7 March 2008

Camera Obscura

A warning: Tim and I have a new camera. It is very shiny and cool and high tech, but I just can't take any decent photos. Please stick with me though. Hopefully these are just teething problems, and not a chilling vision of things to come for this blog.

I was planning to go to a Bikram Yoga class with Ange after work today, but we decided it took up altogether too much brain-space and so we went for an equally zen peppermint tea and soy chai respectively. On the way home, at the library, I got myself the River Cafe Two Easy Book, and the first Barefoot Contessa book. No offense to my American constituency, (or constichensy if you will; rewatched O Brother Where Art Thou last night and had forgotten how wondrous it is), but a lot of American chefs don't really appeal to me, particularly - gasp! - Martha Stewart, who I just don't get. (Fear not though, I can't see the charm in Delia either.) Ina Garten, however, or the Barefoot Contessa as she grandly entitles herself, I really like. There is something so wonderfully, bosomly comforting about her, and all her recipes seem warm and delicious and inspiring. I can't wait to peruse this book.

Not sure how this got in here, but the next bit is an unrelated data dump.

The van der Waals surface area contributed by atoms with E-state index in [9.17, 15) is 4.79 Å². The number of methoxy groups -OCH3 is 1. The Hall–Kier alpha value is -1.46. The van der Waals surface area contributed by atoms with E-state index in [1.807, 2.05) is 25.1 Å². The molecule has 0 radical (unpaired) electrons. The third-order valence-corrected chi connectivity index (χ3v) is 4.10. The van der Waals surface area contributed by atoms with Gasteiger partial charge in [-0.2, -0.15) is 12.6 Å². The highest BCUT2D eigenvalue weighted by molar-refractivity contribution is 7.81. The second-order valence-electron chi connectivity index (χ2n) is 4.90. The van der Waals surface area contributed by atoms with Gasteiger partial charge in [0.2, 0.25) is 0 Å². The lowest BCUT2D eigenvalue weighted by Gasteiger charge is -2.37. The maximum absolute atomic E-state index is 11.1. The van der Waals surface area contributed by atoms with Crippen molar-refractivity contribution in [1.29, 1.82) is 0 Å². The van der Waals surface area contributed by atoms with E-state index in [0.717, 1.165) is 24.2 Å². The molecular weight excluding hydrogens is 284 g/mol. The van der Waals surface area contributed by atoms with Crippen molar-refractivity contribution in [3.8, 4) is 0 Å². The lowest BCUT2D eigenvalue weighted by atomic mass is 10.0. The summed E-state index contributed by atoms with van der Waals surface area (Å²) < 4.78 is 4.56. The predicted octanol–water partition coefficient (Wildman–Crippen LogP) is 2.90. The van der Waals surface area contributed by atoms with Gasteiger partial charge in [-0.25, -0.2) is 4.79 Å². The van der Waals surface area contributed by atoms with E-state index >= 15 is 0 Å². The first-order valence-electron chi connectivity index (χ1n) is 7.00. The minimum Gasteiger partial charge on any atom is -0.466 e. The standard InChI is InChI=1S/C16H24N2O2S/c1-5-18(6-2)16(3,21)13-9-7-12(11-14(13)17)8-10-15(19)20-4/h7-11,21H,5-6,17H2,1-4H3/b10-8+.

Above: You are still going to get the same old Laura-calibre photos until I figure out how to make the camera heed me. Seriously, I thought it would be instant Donna Hay up in here, but I guess there's more to it than that. The food, by the way, in the above photo is of a casserole I made from Nigella's How To Eat - the first casserole of the year. I absolutely love stews and the like though, so I was secretly excited when the weather was cold enough on Monday to warrant such a dinner. Notice the elegant bowl, Christmas present from the parents. Another stew I have made this week comes from the Hudson and Halls cookbook that Mum sent me. It was supposed to be Chicken Marengo, but I had no button mushrooms, so I suppose it is only Chicken Marengo-esque. Nevertheless, this is a seriously moreish dish, I couldn't believe how great it tasted. It must be the inclusion of the magical elixer that is Marsala - but more on that later...